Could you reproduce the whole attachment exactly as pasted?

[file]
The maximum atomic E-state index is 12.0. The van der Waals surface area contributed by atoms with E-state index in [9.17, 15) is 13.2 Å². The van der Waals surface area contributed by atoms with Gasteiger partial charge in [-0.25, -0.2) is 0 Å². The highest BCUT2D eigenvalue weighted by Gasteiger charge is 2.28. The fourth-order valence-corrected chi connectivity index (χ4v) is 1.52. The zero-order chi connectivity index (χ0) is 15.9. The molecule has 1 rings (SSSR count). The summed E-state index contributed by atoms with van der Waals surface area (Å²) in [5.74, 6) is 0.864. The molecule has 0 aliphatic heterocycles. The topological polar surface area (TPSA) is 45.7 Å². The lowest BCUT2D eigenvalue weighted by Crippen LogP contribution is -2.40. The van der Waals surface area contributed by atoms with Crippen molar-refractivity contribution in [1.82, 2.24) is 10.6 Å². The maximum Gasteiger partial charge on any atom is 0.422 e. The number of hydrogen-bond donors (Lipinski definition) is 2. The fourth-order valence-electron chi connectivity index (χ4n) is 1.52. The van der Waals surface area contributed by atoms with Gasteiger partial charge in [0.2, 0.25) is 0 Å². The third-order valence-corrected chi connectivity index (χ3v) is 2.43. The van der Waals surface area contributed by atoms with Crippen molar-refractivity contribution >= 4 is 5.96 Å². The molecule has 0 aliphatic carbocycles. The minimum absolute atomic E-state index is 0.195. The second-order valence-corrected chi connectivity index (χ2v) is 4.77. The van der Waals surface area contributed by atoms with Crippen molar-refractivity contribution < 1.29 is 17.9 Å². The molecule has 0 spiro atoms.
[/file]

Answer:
The maximum atomic E-state index is 12.0. The van der Waals surface area contributed by atoms with E-state index in [9.17, 15) is 13.2 Å². The van der Waals surface area contributed by atoms with Gasteiger partial charge in [-0.25, -0.2) is 0 Å². The highest BCUT2D eigenvalue weighted by Gasteiger charge is 2.28. The fourth-order valence-corrected chi connectivity index (χ4v) is 1.52. The zero-order chi connectivity index (χ0) is 15.9. The molecule has 1 rings (SSSR count). The summed E-state index contributed by atoms with van der Waals surface area (Å²) in [5.74, 6) is 0.864. The molecule has 0 aliphatic heterocycles. The topological polar surface area (TPSA) is 45.7 Å². The lowest BCUT2D eigenvalue weighted by Crippen LogP contribution is -2.40. The van der Waals surface area contributed by atoms with Crippen molar-refractivity contribution in [1.82, 2.24) is 10.6 Å². The maximum Gasteiger partial charge on any atom is 0.422 e. The number of hydrogen-bond donors (Lipinski definition) is 2. The fourth-order valence-electron chi connectivity index (χ4n) is 1.52. The van der Waals surface area contributed by atoms with Gasteiger partial charge in [0.2, 0.25) is 0 Å². The third-order valence-corrected chi connectivity index (χ3v) is 2.43. The van der Waals surface area contributed by atoms with Crippen molar-refractivity contribution >= 4 is 5.96 Å². The molecule has 0 aliphatic carbocycles. The minimum absolute atomic E-state index is 0.195. The second-order valence-corrected chi connectivity index (χ2v) is 4.77. The van der Waals surface area contributed by atoms with Crippen molar-refractivity contribution < 1.29 is 17.9 Å². The molecule has 0 spiro atoms.